(P140) To model statements RDF defines the following properties:

subject The subject property identifies the resource being described by the modeled statement; that is, the value of the subject property is the resource about which the original statement was made (in our example, http://www.w3.org/Home/Lassila).
predicate   The predicate property identifies the original property in the modeled statement. The value of the predicate property is a resource representing the specific property in the original statement (in our example, creator).
object The object property identifies the property value in the modeled statement. The value of the object property is the object in the original statement (in our example, "Ora Lassila").
type    The value of the type property describes the type of the new resource. All reified statements are instances of RDF:Statement; that is, they have a type property whose object is RDF:Statement. The type property is also used more generally to declare the type of any resource, as was shown in Section 3, "Containers".

(P141) A new resource with the above four properties represents the original statement and can both be used as the object of other statements and have additional statements made about it. The resource with these four properties is not a replacement for the original statement, it is a model of the statement. A statement and its corresponding reified statement exist independently in an RDF graph and either may be present without the other. The RDF graph is said to contain the fact given in the statement if and only if the statement is present in the graph, irrespective of whether the corresponding reified statement is present.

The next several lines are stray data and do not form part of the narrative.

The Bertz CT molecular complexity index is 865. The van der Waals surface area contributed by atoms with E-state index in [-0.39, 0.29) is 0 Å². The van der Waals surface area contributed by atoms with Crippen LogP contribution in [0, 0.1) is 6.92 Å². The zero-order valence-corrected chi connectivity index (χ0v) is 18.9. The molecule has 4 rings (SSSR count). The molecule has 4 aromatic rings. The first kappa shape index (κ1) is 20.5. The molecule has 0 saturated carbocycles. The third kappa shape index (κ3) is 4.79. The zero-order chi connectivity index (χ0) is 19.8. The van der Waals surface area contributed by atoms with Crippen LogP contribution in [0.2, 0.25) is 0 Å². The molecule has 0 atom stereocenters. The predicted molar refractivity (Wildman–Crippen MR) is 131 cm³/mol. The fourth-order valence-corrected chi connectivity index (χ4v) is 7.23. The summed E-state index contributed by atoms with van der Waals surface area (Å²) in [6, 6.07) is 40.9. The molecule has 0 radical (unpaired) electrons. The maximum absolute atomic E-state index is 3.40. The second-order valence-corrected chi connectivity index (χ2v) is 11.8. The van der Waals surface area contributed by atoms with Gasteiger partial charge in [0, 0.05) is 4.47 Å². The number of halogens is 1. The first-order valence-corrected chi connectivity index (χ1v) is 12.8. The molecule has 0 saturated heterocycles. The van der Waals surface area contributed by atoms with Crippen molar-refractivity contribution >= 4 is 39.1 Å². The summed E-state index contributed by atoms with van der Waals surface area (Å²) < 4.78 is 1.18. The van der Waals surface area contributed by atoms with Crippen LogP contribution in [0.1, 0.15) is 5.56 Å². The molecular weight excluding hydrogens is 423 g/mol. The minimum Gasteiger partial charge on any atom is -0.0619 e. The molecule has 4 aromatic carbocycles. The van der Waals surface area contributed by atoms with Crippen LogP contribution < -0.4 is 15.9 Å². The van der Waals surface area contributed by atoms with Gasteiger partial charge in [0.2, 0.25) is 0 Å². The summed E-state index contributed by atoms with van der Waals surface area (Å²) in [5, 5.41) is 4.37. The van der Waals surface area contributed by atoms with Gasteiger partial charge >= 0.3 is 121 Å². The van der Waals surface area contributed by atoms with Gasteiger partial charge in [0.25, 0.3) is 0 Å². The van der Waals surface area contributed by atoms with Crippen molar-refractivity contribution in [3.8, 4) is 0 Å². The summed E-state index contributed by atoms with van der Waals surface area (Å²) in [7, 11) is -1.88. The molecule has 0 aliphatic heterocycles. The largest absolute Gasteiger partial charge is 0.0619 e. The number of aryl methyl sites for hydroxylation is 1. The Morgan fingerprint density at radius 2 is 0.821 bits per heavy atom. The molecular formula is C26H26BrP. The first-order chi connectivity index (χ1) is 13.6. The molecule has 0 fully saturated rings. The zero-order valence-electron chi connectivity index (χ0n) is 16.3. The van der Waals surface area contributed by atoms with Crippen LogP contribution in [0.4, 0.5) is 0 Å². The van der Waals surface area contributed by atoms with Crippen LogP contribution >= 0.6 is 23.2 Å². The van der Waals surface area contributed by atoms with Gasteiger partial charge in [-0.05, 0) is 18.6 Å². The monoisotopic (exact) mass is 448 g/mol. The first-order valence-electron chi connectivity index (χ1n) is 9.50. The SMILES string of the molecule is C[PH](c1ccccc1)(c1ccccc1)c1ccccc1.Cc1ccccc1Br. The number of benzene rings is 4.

(P142) To model the example above, we could attach another property to the reified statement (say, "attributedTo") with an appropriate value (in this case, "Ralph Swick"). Using base-level RDF/XML syntax, this could be written as

    <rdf:subject resource="http://www.w3.org/Home/Lassila" />
    <rdf:predicate resource="http://description.org/schema/Creator" />
    <rdf:object>Ora Lassila</rdf:object>
    <rdf:type resource="http://www.w3.org/1999/02/22-rdf-syntax-ns#Statement" />
    <a:attributedTo>Ralph Swick</a:attributedTo>

(P143) Figure 8 represents this in graph form. Syntactically this is rather verbose; in Section 4.2. we present a shorthand for making statements about statements.

(P144) Representation of a reified statementD

(P145) Figure 8: Representation of a reified statement

(P146) Reification is also needed to represent explicitly in the model the statement grouping implied by Description elements. The RDF graph model does not need a special construct for Descriptions; since Descriptions really are collections of statements, a Bag container is used to indicate that a set of statements came from the same (syntactic) Description. Each statement within a Description is reified and each of the reified statements is a member of the Bag representing that Description. As an example, the RDF fragment